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Arthur Brisbane, Former Public Editor of New York Times, to Teach at W&L

Arthur S. Brisbane, a longtime journalist who most recently served as public editor of The New York Times, will be the Visiting Knight Professor of Journalism Ethics at Washington and Lee University for the 2013-14 academic year.

Brisbane succeeds Edward Wasserman, who left after 10 years to become dean of the Graduate School of Journalism at the University of California, Berkeley. The search for a permanent replacement for Wasserman will begin this summer.

“We are privileged to have someone with Art’s impressive journalistic background joining our faculty for the year,” said Pamela Luecke, head of the Department of Journalism and Mass Communications and Donald W. Reynolds Professor of Business Journalism. “He will bring to the classroom current lessons about the ethical and financial challenges that news organizations face as they adapt to the digital age.”

In his role as Knight Professor, Brisbane will teach courses in journalism and media ethics and will spearhead the two ethics institutes that the department stages each year. Those two-day institutes bring practitioners in communications fields to campus, where they join W&L students who are majoring in journalism and mass communications to explore ethical challenges based on case studies.

Brisbane will also teach a course titled Media Management and Entrepreneurship next fall and will offer an additional course in the 2014 winter term.

“It’s been 17 years since the Society of Professional Journalists updated its code of ethics. In digital-age years, that’s a century,” said Eric Newton, senior adviser to the president at Knight Foundation. “Yet an ethical compass is essential to our survival as a profession. Art will bring fresh thinking to the key issues.”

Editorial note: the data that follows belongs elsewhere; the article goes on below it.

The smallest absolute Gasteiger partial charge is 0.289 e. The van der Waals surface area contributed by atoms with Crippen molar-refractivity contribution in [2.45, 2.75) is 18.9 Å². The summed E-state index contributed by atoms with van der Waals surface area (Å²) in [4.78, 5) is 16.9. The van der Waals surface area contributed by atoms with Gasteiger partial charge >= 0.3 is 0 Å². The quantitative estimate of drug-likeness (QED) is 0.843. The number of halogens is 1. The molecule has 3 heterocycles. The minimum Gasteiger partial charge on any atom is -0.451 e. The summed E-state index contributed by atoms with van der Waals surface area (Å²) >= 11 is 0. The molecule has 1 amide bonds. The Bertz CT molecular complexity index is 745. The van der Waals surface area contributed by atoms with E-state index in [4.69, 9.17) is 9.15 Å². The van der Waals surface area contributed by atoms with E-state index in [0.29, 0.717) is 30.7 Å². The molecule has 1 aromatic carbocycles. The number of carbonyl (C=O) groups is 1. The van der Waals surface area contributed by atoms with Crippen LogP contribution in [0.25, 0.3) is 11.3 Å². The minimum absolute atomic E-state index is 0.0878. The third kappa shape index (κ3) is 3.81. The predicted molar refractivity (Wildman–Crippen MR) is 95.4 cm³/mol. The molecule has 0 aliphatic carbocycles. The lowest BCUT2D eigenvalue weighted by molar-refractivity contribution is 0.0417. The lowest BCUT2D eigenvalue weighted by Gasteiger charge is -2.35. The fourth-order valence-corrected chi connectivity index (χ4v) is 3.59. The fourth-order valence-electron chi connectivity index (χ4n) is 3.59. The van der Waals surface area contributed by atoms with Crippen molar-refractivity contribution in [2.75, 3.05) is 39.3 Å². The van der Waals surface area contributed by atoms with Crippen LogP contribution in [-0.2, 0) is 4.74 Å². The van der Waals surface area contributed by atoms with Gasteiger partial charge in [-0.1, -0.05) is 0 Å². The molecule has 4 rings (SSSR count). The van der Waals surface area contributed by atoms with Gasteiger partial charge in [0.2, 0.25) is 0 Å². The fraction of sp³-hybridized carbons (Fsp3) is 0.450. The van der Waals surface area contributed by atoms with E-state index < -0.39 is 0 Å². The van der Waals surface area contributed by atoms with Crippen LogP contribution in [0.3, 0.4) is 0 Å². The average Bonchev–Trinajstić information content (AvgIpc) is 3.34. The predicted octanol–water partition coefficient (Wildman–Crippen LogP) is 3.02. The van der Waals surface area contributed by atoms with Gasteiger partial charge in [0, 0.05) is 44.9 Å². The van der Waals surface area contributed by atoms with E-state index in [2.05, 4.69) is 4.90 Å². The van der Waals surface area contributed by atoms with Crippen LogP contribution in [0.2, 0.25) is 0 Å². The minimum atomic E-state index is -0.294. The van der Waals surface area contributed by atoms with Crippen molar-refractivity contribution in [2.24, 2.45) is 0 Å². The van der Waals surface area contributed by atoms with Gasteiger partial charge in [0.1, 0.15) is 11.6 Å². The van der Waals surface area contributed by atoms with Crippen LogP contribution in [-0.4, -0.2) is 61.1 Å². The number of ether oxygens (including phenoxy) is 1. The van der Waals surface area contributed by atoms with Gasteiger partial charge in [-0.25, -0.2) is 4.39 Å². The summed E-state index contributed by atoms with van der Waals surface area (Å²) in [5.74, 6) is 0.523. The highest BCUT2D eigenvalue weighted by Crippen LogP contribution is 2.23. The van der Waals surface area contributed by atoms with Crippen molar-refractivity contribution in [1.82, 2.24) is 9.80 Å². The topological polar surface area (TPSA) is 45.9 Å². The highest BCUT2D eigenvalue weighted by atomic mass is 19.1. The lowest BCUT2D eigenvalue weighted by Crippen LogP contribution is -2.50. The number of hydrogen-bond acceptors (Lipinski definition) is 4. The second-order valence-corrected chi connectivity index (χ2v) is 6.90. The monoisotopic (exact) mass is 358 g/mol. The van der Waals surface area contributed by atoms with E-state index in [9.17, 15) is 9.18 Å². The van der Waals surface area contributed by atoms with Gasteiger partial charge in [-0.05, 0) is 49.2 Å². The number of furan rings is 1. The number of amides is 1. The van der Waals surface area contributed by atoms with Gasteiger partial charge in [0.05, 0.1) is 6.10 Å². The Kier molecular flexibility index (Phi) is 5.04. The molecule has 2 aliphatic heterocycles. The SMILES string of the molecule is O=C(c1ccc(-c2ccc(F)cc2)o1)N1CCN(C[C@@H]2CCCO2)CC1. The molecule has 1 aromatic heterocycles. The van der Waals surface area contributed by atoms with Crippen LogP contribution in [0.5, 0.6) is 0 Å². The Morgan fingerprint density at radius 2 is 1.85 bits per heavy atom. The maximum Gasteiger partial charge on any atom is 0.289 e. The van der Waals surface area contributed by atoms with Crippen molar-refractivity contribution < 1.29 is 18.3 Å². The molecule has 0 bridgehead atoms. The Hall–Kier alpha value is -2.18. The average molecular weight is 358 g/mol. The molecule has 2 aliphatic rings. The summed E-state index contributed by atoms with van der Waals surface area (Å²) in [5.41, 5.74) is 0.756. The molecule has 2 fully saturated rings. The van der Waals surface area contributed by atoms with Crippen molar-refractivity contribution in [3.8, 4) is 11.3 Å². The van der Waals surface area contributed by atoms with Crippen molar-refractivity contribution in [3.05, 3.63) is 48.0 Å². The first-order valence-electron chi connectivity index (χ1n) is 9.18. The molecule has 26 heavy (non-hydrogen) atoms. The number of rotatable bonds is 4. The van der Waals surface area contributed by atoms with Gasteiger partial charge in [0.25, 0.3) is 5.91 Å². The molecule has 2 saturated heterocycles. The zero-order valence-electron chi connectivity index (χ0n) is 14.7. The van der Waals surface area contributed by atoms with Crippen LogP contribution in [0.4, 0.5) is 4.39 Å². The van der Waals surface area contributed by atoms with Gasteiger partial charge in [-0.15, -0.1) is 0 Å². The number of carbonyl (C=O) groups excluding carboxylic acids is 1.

Brisbane has been a columnist and reporter at the Kansas City Times, a reporter and editor at the Washington Post, the editor and publisher of the Kansas City Star and a senior executive at Knight Ridder.

A graduate of Harvard College, he worked at the Kansas City Times from 1977 to 1984, writing a four-times-a-week column, and published a book of columns, “Arthur Brisbane’s Kansas City,” in 1982.

He joined the Post in 1984 and, as city hall beat reporter, covered Marion Barry during his second term as mayor of the District of Columbia. He also covered agricultural affairs on the national desk and was an assistant city editor, overseeing the District of Columbia city government beat and investigative reporters.

In 1990, he became a metro columnist for the Kansas City Star. He was elevated to editor of the Star in 1992, and helped launch kansascity.com, a local web portal that won national recognition. Under his editorship, the Star was a finalist for the Pulitzer Prize in 1996 and won a George Polk Award in 1995. He became publisher of the Star in 1997 and was then named senior vice president of Knight Ridder in 2005.  In that capacity, he oversaw the business operations of Knight Ridder’s papers in Philadelphia, Fort Worth, Kansas City, Mo., and Charlotte, N.C.

From 2007–2010, he served as a consultant with ASB Consulting and then joined The New York Times for a two-year stint as public editor, from 2010 to 2012. He was The Times’ fourth public editor, a position created in the wake of the Jayson Blair scandal. In that role, he served as the readers’ representative, responding to complaints and monitoring the newspaper’s ethics. His column ran in The Sunday Review (previously “Week in Review) section of The Times..

Knight Foundation has established endowed chairs in journalism at top universities throughout the country. Holders of the chairs are leading journalists who, like Brisbane, teach innovative classes and create experimental projects and new programs that help lead journalism excellence in the digital age. Knight Foundation supports transformational ideas that promote quality journalism, advance media innovation, engage communities and foster the arts. The foundation believes that democracy thrives when people and communities are informed and engaged.

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Jeffery G. Hanna
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